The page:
Scalar or Dot Product

We used a Flash animation in our discussion of the scalar or dot product of 2 vectors.

About Integrals

We know that most of you did not cover integration in Grade 12. We also know that MAT135, which most of you are taking, will not get to this topic until January. So, you will not be asked to know how to do the mathematics of integration until then. Meanwhile, however, there is a common circumstance in which we want to find the area under some curve. We will use the language of mathematics to describe how to do this.

The technique is to take the sum or the areas of a number n of rectangles which are under the curve, and realise that as n goes to infinity this sum goes to the actual area under the curve. This limit is the same as saying the width of the rectangles x goes to zero.

In §6.4 of the text, we are finding the area under a plot of the force F versus displacement x using this infinite sum of infinitesimal rectangles.

Symbolically, we write this sum as shown to the right.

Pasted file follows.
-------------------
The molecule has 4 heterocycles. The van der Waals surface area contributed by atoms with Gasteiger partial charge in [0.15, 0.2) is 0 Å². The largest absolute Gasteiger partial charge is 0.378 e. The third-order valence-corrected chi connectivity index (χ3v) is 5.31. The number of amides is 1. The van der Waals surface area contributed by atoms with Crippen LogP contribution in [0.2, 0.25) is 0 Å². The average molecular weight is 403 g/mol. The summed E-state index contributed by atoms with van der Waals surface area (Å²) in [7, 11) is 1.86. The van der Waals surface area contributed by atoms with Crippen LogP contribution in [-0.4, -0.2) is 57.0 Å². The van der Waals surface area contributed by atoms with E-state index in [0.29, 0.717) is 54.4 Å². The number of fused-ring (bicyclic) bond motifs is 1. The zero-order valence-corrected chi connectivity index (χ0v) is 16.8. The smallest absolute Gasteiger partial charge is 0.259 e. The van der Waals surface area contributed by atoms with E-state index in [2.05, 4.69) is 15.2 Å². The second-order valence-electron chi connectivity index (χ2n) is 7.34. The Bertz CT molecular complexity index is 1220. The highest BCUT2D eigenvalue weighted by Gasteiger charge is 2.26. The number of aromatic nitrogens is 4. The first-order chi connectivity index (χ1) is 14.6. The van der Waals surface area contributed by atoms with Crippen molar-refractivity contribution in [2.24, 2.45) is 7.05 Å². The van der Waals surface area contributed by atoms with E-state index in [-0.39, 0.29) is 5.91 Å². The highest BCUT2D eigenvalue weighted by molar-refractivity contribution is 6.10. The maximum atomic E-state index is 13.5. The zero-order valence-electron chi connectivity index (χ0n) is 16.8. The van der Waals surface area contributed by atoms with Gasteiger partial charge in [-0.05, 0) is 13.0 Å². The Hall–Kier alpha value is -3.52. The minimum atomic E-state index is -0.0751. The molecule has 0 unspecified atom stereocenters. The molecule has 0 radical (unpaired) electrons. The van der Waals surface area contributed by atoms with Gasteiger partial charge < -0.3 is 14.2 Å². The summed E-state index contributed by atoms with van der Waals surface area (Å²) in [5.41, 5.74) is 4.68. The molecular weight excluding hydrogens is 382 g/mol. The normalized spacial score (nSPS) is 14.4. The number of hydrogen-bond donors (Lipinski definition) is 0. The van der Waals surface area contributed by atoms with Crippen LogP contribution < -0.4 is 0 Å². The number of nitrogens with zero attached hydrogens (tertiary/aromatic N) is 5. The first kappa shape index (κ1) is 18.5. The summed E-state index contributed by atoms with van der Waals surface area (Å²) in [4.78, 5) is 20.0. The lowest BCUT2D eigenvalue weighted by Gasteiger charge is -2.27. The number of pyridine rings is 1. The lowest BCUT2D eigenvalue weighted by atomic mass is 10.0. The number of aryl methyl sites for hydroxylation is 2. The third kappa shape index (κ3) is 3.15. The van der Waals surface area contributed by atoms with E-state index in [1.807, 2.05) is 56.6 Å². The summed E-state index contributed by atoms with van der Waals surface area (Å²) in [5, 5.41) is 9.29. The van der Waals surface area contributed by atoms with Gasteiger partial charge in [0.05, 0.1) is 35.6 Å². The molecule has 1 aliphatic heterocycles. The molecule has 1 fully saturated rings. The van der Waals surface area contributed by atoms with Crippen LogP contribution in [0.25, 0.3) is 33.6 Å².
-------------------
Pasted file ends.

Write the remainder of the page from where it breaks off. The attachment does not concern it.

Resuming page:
Of course, eventually we get tired of writing out all of this, so introduce a shorthand notation:

So, the integral sign only means an infinite sum, and its shape is a stylised S for sum.

I have written a Flash animation illustrating this. For our purposes we only need the first "scene" of the animation.

You may recall that in Figure 2.1 (c) of the text, the distance was found by calculating the area under a plot of v versus t. We can use our new language to say the the distance is the integral of the instantaneous speed over the time.

Robert Hooke

Robert Hooke was working on the same problem as Newton at the same time: what is the relationship between forces, masses, accelerations and gravity. They were bitter rivals. Here is a fragment of a statement by Newton about Hooke:

“This carriage towards me is very strange & undeserved, so that I cannot forbeare in stating that point of justice to tell you further … he should rather have excused himself by reason of his inability. For tis plain by his words he knew not how to go about it.”

Newton won the competition, and today we tend to only remember Hooke for his discovery about the relation between the force a spring exerts on an object and how much the spring is stretched. If you are interested, you can learn more about this remarkable man at

Here is a Flash animation illustrating his "law" about springs.